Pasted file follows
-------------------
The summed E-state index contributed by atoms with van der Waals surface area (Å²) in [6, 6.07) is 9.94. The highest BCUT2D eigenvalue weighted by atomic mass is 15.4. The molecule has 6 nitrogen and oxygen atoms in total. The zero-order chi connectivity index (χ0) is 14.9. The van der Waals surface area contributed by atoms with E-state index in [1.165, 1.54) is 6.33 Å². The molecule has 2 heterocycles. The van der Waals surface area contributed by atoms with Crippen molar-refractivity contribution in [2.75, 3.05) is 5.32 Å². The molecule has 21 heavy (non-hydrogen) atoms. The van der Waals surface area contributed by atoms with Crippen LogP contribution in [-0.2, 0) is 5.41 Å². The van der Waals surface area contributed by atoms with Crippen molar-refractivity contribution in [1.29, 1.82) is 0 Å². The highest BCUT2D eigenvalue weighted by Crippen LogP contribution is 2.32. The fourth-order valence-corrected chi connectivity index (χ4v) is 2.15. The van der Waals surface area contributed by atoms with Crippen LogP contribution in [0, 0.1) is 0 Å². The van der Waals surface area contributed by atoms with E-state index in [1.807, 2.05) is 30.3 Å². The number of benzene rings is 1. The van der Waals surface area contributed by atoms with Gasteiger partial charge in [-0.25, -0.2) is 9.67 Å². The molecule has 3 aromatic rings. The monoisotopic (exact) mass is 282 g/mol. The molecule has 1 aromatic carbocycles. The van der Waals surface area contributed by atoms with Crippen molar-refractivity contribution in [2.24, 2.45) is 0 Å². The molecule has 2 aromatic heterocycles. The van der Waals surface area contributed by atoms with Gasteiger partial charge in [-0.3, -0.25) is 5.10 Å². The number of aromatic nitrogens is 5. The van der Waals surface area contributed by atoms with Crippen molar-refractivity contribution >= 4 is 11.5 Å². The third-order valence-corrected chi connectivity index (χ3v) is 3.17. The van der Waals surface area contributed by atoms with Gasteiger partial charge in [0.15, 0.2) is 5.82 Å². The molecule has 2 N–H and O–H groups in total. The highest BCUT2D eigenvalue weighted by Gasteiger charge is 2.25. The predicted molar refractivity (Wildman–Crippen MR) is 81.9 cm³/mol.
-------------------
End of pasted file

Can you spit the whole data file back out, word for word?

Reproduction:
The summed E-state index contributed by atoms with van der Waals surface area (Å²) in [6, 6.07) is 9.94. The highest BCUT2D eigenvalue weighted by atomic mass is 15.4. The molecule has 6 nitrogen and oxygen atoms in total. The zero-order chi connectivity index (χ0) is 14.9. The van der Waals surface area contributed by atoms with E-state index in [1.165, 1.54) is 6.33 Å². The molecule has 2 heterocycles. The van der Waals surface area contributed by atoms with Crippen molar-refractivity contribution in [2.75, 3.05) is 5.32 Å². The molecule has 21 heavy (non-hydrogen) atoms. The van der Waals surface area contributed by atoms with Crippen LogP contribution in [-0.2, 0) is 5.41 Å². The van der Waals surface area contributed by atoms with Crippen molar-refractivity contribution in [1.29, 1.82) is 0 Å². The highest BCUT2D eigenvalue weighted by Crippen LogP contribution is 2.32. The fourth-order valence-corrected chi connectivity index (χ4v) is 2.15. The van der Waals surface area contributed by atoms with Crippen LogP contribution in [0, 0.1) is 0 Å². The van der Waals surface area contributed by atoms with E-state index in [1.807, 2.05) is 30.3 Å². The number of benzene rings is 1. The van der Waals surface area contributed by atoms with Gasteiger partial charge in [-0.25, -0.2) is 9.67 Å². The molecule has 3 aromatic rings. The monoisotopic (exact) mass is 282 g/mol. The molecule has 1 aromatic carbocycles. The van der Waals surface area contributed by atoms with Crippen molar-refractivity contribution in [2.24, 2.45) is 0 Å². The molecule has 2 aromatic heterocycles. The van der Waals surface area contributed by atoms with Gasteiger partial charge in [-0.3, -0.25) is 5.10 Å². The number of aromatic nitrogens is 5. The van der Waals surface area contributed by atoms with Crippen molar-refractivity contribution >= 4 is 11.5 Å². The third-order valence-corrected chi connectivity index (χ3v) is 3.17. The van der Waals surface area contributed by atoms with Gasteiger partial charge in [0.15, 0.2) is 5.82 Å². The molecule has 2 N–H and O–H groups in total. The highest BCUT2D eigenvalue weighted by Gasteiger charge is 2.25. The predicted molar refractivity (Wildman–Crippen MR) is 81.9 cm³/mol.